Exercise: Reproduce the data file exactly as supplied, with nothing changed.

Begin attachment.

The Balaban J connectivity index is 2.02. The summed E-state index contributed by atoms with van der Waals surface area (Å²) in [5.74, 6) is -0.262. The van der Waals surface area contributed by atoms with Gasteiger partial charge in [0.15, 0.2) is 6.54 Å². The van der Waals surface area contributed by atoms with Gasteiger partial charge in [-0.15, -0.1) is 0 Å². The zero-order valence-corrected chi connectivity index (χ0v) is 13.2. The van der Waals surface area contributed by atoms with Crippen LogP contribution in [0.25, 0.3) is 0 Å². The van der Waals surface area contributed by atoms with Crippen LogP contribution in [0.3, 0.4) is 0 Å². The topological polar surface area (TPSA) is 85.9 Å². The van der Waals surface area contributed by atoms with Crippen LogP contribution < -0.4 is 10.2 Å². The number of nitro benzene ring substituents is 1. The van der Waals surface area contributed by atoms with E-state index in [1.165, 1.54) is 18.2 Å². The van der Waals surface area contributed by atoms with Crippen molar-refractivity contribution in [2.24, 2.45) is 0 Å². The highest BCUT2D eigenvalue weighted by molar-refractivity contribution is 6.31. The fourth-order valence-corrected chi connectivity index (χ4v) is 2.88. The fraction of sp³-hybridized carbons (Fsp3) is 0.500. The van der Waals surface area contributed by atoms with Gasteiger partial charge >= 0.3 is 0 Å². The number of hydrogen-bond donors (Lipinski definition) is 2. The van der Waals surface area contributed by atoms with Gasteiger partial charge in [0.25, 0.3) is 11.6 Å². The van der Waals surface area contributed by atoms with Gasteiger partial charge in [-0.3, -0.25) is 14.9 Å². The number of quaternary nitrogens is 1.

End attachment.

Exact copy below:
The Balaban J connectivity index is 2.02. The summed E-state index contributed by atoms with van der Waals surface area (Å²) in [5.74, 6) is -0.262. The van der Waals surface area contributed by atoms with Gasteiger partial charge in [0.15, 0.2) is 6.54 Å². The van der Waals surface area contributed by atoms with Gasteiger partial charge in [-0.15, -0.1) is 0 Å². The zero-order valence-corrected chi connectivity index (χ0v) is 13.2. The van der Waals surface area contributed by atoms with Crippen LogP contribution in [0.25, 0.3) is 0 Å². The van der Waals surface area contributed by atoms with Crippen LogP contribution in [0.3, 0.4) is 0 Å². The topological polar surface area (TPSA) is 85.9 Å². The van der Waals surface area contributed by atoms with Crippen LogP contribution < -0.4 is 10.2 Å². The number of nitro benzene ring substituents is 1. The van der Waals surface area contributed by atoms with E-state index in [1.165, 1.54) is 18.2 Å². The van der Waals surface area contributed by atoms with Crippen molar-refractivity contribution in [2.24, 2.45) is 0 Å². The highest BCUT2D eigenvalue weighted by molar-refractivity contribution is 6.31. The fourth-order valence-corrected chi connectivity index (χ4v) is 2.88. The fraction of sp³-hybridized carbons (Fsp3) is 0.500. The van der Waals surface area contributed by atoms with Gasteiger partial charge >= 0.3 is 0 Å². The number of hydrogen-bond donors (Lipinski definition) is 2. The van der Waals surface area contributed by atoms with Gasteiger partial charge in [0.25, 0.3) is 11.6 Å². The van der Waals surface area contributed by atoms with Gasteiger partial charge in [-0.3, -0.25) is 14.9 Å². The number of quaternary nitrogens is 1.